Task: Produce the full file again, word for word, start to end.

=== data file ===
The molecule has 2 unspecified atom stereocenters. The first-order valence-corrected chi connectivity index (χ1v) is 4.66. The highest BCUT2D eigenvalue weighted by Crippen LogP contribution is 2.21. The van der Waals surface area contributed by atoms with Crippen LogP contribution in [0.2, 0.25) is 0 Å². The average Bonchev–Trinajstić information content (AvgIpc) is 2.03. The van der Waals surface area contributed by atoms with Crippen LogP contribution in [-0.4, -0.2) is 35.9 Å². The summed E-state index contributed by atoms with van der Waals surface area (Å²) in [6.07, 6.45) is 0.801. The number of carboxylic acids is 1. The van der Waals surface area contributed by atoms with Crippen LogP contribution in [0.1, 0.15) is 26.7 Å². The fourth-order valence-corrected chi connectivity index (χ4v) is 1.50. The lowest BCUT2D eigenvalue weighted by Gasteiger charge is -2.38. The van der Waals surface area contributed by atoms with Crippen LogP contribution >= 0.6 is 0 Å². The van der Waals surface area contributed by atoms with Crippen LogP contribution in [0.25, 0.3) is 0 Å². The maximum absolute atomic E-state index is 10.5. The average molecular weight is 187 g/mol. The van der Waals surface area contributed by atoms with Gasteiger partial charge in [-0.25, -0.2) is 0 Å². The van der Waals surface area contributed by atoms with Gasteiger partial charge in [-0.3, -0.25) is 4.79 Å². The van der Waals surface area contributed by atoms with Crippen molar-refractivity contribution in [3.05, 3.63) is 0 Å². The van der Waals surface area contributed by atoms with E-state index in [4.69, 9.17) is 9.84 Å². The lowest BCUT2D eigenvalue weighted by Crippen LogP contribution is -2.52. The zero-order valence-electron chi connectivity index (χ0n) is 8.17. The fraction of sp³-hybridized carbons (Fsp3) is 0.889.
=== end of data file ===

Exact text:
The molecule has 2 unspecified atom stereocenters. The first-order valence-corrected chi connectivity index (χ1v) is 4.66. The highest BCUT2D eigenvalue weighted by Crippen LogP contribution is 2.21. The van der Waals surface area contributed by atoms with Crippen LogP contribution in [0.2, 0.25) is 0 Å². The average Bonchev–Trinajstić information content (AvgIpc) is 2.03. The van der Waals surface area contributed by atoms with Crippen LogP contribution in [-0.4, -0.2) is 35.9 Å². The summed E-state index contributed by atoms with van der Waals surface area (Å²) in [6.07, 6.45) is 0.801. The number of carboxylic acids is 1. The van der Waals surface area contributed by atoms with Crippen LogP contribution in [0.1, 0.15) is 26.7 Å². The fourth-order valence-corrected chi connectivity index (χ4v) is 1.50. The lowest BCUT2D eigenvalue weighted by Gasteiger charge is -2.38. The van der Waals surface area contributed by atoms with Crippen LogP contribution >= 0.6 is 0 Å². The van der Waals surface area contributed by atoms with Crippen LogP contribution in [0.25, 0.3) is 0 Å². The maximum absolute atomic E-state index is 10.5. The average molecular weight is 187 g/mol. The van der Waals surface area contributed by atoms with Gasteiger partial charge in [-0.25, -0.2) is 0 Å². The van der Waals surface area contributed by atoms with Gasteiger partial charge in [-0.3, -0.25) is 4.79 Å². The van der Waals surface area contributed by atoms with Crippen molar-refractivity contribution in [3.05, 3.63) is 0 Å². The van der Waals surface area contributed by atoms with E-state index in [4.69, 9.17) is 9.84 Å². The lowest BCUT2D eigenvalue weighted by Crippen LogP contribution is -2.52. The zero-order valence-electron chi connectivity index (χ0n) is 8.17. The fraction of sp³-hybridized carbons (Fsp3) is 0.889.